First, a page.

2. Analyze employee behaviors.
To assess the environmental impact of employee behavior, it is essential to examine the resources they consume on a regular basis. This includes evaluating the usage of disposable consumer items, such as plastic cups or utensils, as well as paper consumption. By mapping out yearly consumption patterns, organizations can gain insights into the quantity of resources being utilized and their corresponding environmental impact. Sharing this information with employees can raise awareness and encourage them to actively engage in sustainable practices.
Another important aspect of sustainability auditing is analyzing how real estate and physical office spaces are utilized. Understanding the efficient utilization of space in relation to the size and needs of the workforce is a key metric in corporate sustainability reporting. By assessing how employees utilize office spaces across buildings, organizations can identify opportunities to save energy and optimize resource allocation.
During the analysis, it is crucial to identify periods when specific office spaces remain unoccupied. By recognizing these idle periods, organizations can implement measures to conserve energy, such as adjusting heating, cooling, or lighting systems accordingly. Additionally, if certain areas are consistently underutilized, space can be reallocated or repurposed to maximize efficiency and minimize waste.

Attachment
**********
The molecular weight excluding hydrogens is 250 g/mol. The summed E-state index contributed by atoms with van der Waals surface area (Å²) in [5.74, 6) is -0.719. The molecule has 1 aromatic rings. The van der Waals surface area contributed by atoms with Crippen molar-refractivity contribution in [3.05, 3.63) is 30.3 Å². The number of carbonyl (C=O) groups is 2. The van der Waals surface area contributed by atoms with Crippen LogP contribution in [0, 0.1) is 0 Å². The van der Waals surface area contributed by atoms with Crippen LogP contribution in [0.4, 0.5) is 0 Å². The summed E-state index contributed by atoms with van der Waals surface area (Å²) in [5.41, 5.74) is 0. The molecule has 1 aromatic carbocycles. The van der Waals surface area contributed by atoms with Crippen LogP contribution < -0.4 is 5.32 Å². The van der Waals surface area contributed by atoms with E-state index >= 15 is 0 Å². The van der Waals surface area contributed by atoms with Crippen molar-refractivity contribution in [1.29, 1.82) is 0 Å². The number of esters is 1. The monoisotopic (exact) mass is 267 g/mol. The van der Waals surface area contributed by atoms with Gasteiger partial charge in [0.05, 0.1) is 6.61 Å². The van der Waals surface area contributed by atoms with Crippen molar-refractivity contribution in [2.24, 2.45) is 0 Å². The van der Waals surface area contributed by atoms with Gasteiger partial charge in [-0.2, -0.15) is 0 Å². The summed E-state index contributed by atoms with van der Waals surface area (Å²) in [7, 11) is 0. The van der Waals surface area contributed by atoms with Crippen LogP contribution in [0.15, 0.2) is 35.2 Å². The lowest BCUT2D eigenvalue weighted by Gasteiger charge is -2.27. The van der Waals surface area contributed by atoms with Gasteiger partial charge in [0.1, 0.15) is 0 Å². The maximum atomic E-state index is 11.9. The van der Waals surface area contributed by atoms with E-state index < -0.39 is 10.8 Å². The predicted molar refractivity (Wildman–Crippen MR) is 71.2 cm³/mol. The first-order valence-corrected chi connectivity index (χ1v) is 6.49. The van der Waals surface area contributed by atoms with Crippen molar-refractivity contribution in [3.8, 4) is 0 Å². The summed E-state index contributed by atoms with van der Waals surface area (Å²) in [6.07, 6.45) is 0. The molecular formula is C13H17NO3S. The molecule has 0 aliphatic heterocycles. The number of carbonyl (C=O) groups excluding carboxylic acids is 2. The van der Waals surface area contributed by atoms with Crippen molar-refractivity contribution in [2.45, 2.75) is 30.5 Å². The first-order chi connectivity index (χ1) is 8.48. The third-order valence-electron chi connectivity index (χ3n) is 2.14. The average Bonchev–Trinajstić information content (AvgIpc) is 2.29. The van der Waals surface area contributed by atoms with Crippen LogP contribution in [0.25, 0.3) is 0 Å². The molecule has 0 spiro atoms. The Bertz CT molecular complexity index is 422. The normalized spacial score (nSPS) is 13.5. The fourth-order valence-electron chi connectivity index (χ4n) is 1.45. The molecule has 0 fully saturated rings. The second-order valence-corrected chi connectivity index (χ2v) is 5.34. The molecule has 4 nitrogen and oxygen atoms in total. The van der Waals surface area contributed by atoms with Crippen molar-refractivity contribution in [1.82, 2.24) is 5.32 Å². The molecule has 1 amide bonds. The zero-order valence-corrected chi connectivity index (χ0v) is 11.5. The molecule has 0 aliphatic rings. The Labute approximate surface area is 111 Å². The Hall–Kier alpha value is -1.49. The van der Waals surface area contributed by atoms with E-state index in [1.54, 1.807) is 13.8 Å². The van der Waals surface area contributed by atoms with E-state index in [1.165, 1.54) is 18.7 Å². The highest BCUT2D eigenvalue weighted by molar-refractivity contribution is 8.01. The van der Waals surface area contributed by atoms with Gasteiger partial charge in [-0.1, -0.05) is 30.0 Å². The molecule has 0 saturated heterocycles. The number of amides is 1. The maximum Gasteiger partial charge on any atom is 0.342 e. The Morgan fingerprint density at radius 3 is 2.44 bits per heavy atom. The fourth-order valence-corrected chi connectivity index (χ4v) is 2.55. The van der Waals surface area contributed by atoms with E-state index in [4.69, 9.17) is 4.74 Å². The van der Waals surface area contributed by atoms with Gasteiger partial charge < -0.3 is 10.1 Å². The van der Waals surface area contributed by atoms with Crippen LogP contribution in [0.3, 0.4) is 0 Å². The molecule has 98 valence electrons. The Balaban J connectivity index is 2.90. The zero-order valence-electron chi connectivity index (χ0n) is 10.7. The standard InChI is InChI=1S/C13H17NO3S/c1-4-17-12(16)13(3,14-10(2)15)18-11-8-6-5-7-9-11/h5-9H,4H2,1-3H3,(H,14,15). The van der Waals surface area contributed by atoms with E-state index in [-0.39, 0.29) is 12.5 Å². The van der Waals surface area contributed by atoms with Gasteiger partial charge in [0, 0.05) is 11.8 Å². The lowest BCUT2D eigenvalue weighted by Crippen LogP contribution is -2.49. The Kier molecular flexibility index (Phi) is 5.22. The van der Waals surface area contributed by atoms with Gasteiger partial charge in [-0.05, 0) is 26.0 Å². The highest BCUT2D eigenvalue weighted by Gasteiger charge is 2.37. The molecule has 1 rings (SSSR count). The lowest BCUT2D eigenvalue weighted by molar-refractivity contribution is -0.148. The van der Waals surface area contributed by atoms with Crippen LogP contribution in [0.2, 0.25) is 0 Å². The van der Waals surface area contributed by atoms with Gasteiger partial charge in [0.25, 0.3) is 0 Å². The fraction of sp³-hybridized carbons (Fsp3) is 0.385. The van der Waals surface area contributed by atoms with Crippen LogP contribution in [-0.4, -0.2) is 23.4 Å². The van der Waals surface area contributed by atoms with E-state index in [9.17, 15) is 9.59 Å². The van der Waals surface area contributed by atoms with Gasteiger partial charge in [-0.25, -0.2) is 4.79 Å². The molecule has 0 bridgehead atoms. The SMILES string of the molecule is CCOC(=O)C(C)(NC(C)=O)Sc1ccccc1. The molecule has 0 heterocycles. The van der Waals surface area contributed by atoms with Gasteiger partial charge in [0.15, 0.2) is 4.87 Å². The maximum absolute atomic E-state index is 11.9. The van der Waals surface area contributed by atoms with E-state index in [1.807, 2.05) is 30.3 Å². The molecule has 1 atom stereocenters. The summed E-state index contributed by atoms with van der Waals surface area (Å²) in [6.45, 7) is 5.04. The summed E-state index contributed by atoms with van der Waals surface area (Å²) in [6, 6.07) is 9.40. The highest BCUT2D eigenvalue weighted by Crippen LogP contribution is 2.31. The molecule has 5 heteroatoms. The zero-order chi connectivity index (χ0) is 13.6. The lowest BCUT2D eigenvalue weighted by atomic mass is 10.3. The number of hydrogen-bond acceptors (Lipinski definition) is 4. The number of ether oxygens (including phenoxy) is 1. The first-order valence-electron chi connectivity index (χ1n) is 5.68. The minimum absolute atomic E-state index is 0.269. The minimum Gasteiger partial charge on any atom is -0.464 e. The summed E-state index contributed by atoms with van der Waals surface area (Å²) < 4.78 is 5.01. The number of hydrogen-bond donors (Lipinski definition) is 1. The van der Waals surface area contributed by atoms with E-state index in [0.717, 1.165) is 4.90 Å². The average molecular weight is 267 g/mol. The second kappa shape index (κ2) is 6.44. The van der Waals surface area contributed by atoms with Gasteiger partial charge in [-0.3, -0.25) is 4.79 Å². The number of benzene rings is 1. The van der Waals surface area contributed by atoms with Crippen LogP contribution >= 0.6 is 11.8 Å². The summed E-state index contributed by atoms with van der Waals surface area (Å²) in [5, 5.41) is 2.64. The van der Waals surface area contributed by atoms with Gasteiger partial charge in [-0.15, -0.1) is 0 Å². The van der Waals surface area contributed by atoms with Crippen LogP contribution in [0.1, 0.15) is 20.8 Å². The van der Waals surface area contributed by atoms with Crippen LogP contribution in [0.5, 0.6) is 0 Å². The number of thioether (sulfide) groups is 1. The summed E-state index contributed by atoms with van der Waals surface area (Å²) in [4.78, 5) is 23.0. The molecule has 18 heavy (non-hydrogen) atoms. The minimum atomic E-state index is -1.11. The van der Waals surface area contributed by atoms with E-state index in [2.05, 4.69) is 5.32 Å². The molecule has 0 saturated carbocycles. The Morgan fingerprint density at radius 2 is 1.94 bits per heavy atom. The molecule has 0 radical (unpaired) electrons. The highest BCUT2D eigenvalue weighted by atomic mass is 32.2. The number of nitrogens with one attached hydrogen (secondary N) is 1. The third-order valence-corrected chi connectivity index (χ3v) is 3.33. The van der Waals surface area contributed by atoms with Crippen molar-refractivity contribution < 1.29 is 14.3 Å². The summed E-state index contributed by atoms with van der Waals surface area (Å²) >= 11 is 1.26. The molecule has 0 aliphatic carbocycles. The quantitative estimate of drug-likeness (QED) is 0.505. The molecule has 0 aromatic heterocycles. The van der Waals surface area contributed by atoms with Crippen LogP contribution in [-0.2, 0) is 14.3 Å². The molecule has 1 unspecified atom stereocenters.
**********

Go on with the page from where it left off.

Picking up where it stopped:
3. Identify technology that can improve sustainability.
Innovation in technology is paving the way for companies to improve sustainability. Occupancy intelligence platforms like VergeSense provide businesses with real-time data to help them make confident decisions on how to optimize their portfolio and spaces. When integrated with room and desk booking apps, these platforms can also monitor and detect when space isn’t being used to release unused space bookings. Workplace analytics tools like Infogrid and Metrikus also address ESG standards by monitoring and analyzing energy usage data to help you find areas of improvement and automate critical sustainability workflows.